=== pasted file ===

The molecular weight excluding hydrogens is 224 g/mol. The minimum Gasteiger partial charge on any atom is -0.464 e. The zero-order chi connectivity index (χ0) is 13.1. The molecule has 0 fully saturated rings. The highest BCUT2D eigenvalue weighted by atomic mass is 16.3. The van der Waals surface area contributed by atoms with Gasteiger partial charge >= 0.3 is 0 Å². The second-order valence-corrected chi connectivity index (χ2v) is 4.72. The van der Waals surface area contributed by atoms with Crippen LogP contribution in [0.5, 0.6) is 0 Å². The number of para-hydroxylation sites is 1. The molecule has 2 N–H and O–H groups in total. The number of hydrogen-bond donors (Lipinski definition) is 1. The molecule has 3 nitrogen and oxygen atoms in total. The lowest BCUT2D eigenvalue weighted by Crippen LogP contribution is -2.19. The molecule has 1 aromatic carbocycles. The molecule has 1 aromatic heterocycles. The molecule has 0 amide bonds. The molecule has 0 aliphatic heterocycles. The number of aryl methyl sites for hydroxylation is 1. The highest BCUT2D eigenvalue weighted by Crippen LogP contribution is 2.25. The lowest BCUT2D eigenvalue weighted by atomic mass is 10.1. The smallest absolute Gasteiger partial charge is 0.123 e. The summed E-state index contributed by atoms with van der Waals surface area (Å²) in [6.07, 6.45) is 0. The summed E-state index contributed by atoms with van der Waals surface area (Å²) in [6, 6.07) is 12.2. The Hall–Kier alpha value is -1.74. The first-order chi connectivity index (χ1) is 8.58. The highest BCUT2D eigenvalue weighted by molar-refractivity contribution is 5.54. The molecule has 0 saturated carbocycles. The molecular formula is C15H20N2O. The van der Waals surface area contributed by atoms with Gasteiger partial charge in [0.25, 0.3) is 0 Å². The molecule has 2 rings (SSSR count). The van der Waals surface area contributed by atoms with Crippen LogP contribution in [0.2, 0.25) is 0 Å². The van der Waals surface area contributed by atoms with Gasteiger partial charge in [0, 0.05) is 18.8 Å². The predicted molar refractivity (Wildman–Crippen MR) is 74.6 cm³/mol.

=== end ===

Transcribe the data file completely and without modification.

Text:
The molecular weight excluding hydrogens is 224 g/mol. The minimum Gasteiger partial charge on any atom is -0.464 e. The zero-order chi connectivity index (χ0) is 13.1. The molecule has 0 fully saturated rings. The highest BCUT2D eigenvalue weighted by atomic mass is 16.3. The van der Waals surface area contributed by atoms with Gasteiger partial charge >= 0.3 is 0 Å². The second-order valence-corrected chi connectivity index (χ2v) is 4.72. The van der Waals surface area contributed by atoms with Crippen LogP contribution in [0.5, 0.6) is 0 Å². The number of para-hydroxylation sites is 1. The molecule has 2 N–H and O–H groups in total. The number of hydrogen-bond donors (Lipinski definition) is 1. The molecule has 3 nitrogen and oxygen atoms in total. The lowest BCUT2D eigenvalue weighted by Crippen LogP contribution is -2.19. The molecule has 1 aromatic carbocycles. The molecule has 1 aromatic heterocycles. The molecule has 0 amide bonds. The molecule has 0 aliphatic heterocycles. The number of aryl methyl sites for hydroxylation is 1. The highest BCUT2D eigenvalue weighted by Crippen LogP contribution is 2.25. The lowest BCUT2D eigenvalue weighted by atomic mass is 10.1. The smallest absolute Gasteiger partial charge is 0.123 e. The summed E-state index contributed by atoms with van der Waals surface area (Å²) in [6.07, 6.45) is 0. The summed E-state index contributed by atoms with van der Waals surface area (Å²) in [6, 6.07) is 12.2. The Hall–Kier alpha value is -1.74. The first-order chi connectivity index (χ1) is 8.58. The highest BCUT2D eigenvalue weighted by molar-refractivity contribution is 5.54. The molecule has 0 saturated carbocycles. The molecular formula is C15H20N2O. The van der Waals surface area contributed by atoms with Gasteiger partial charge in [0.25, 0.3) is 0 Å². The molecule has 2 rings (SSSR count). The van der Waals surface area contributed by atoms with Crippen LogP contribution in [0.2, 0.25) is 0 Å². The van der Waals surface area contributed by atoms with Gasteiger partial charge in [0, 0.05) is 18.8 Å². The predicted molar refractivity (Wildman–Crippen MR) is 74.6 cm³/mol.